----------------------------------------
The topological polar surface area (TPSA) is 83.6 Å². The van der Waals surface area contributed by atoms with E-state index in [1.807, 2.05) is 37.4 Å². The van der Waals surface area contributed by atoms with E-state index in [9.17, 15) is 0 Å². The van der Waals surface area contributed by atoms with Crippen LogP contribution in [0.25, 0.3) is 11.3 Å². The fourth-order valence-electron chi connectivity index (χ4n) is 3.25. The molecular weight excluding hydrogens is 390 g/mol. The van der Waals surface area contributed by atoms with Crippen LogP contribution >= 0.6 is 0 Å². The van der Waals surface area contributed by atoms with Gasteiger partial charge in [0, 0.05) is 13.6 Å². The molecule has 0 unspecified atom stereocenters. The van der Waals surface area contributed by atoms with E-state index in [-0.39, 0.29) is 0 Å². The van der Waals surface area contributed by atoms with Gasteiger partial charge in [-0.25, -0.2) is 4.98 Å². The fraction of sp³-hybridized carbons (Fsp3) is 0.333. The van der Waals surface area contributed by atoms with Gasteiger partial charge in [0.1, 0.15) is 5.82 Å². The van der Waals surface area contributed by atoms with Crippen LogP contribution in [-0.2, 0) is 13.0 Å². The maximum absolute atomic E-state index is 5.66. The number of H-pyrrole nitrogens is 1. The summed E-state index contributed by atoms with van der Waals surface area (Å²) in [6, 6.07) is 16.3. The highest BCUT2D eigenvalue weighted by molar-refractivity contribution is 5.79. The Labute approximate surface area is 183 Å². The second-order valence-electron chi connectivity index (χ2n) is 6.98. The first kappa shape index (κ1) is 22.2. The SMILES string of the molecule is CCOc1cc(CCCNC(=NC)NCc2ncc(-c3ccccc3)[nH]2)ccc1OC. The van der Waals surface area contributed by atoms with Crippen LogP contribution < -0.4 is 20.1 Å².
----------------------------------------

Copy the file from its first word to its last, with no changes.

The topological polar surface area (TPSA) is 83.6 Å². The van der Waals surface area contributed by atoms with E-state index in [1.807, 2.05) is 37.4 Å². The van der Waals surface area contributed by atoms with E-state index in [9.17, 15) is 0 Å². The van der Waals surface area contributed by atoms with Crippen LogP contribution in [0.25, 0.3) is 11.3 Å². The fourth-order valence-electron chi connectivity index (χ4n) is 3.25. The molecular weight excluding hydrogens is 390 g/mol. The van der Waals surface area contributed by atoms with Crippen LogP contribution >= 0.6 is 0 Å². The van der Waals surface area contributed by atoms with Gasteiger partial charge in [0, 0.05) is 13.6 Å². The molecule has 0 unspecified atom stereocenters. The van der Waals surface area contributed by atoms with E-state index in [-0.39, 0.29) is 0 Å². The van der Waals surface area contributed by atoms with Gasteiger partial charge in [-0.25, -0.2) is 4.98 Å². The fraction of sp³-hybridized carbons (Fsp3) is 0.333. The van der Waals surface area contributed by atoms with Gasteiger partial charge in [0.1, 0.15) is 5.82 Å². The van der Waals surface area contributed by atoms with Crippen LogP contribution in [-0.2, 0) is 13.0 Å². The maximum absolute atomic E-state index is 5.66. The number of H-pyrrole nitrogens is 1. The summed E-state index contributed by atoms with van der Waals surface area (Å²) in [6, 6.07) is 16.3. The highest BCUT2D eigenvalue weighted by molar-refractivity contribution is 5.79. The Labute approximate surface area is 183 Å². The second-order valence-electron chi connectivity index (χ2n) is 6.98. The first kappa shape index (κ1) is 22.2. The SMILES string of the molecule is CCOc1cc(CCCNC(=NC)NCc2ncc(-c3ccccc3)[nH]2)ccc1OC. The van der Waals surface area contributed by atoms with Crippen LogP contribution < -0.4 is 20.1 Å².